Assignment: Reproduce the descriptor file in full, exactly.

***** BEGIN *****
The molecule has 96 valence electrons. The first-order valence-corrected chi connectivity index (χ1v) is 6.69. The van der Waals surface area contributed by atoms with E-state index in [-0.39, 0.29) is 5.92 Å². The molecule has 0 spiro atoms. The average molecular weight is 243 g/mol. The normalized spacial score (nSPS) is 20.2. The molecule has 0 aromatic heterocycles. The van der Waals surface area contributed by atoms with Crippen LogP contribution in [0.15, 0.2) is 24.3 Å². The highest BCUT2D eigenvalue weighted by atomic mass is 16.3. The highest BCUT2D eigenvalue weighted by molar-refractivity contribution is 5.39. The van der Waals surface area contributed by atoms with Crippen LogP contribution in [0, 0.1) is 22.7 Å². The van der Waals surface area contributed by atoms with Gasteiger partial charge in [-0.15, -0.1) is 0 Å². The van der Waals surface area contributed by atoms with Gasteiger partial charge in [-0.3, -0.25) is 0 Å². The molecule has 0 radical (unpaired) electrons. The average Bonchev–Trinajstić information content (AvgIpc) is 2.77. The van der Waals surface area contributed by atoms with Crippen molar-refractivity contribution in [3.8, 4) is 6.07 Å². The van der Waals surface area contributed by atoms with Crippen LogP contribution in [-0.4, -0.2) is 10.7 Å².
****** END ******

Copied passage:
The molecule has 96 valence electrons. The first-order valence-corrected chi connectivity index (χ1v) is 6.69. The van der Waals surface area contributed by atoms with E-state index in [-0.39, 0.29) is 5.92 Å². The molecule has 0 spiro atoms. The average molecular weight is 243 g/mol. The normalized spacial score (nSPS) is 20.2. The molecule has 0 aromatic heterocycles. The van der Waals surface area contributed by atoms with Crippen LogP contribution in [0.15, 0.2) is 24.3 Å². The highest BCUT2D eigenvalue weighted by atomic mass is 16.3. The highest BCUT2D eigenvalue weighted by molar-refractivity contribution is 5.39. The van der Waals surface area contributed by atoms with Crippen LogP contribution in [0, 0.1) is 22.7 Å². The van der Waals surface area contributed by atoms with Gasteiger partial charge in [-0.15, -0.1) is 0 Å². The van der Waals surface area contributed by atoms with Gasteiger partial charge in [-0.3, -0.25) is 0 Å². The molecule has 0 radical (unpaired) electrons. The average Bonchev–Trinajstić information content (AvgIpc) is 2.77. The van der Waals surface area contributed by atoms with Crippen molar-refractivity contribution in [3.8, 4) is 6.07 Å². The van der Waals surface area contributed by atoms with Crippen LogP contribution in [-0.4, -0.2) is 10.7 Å².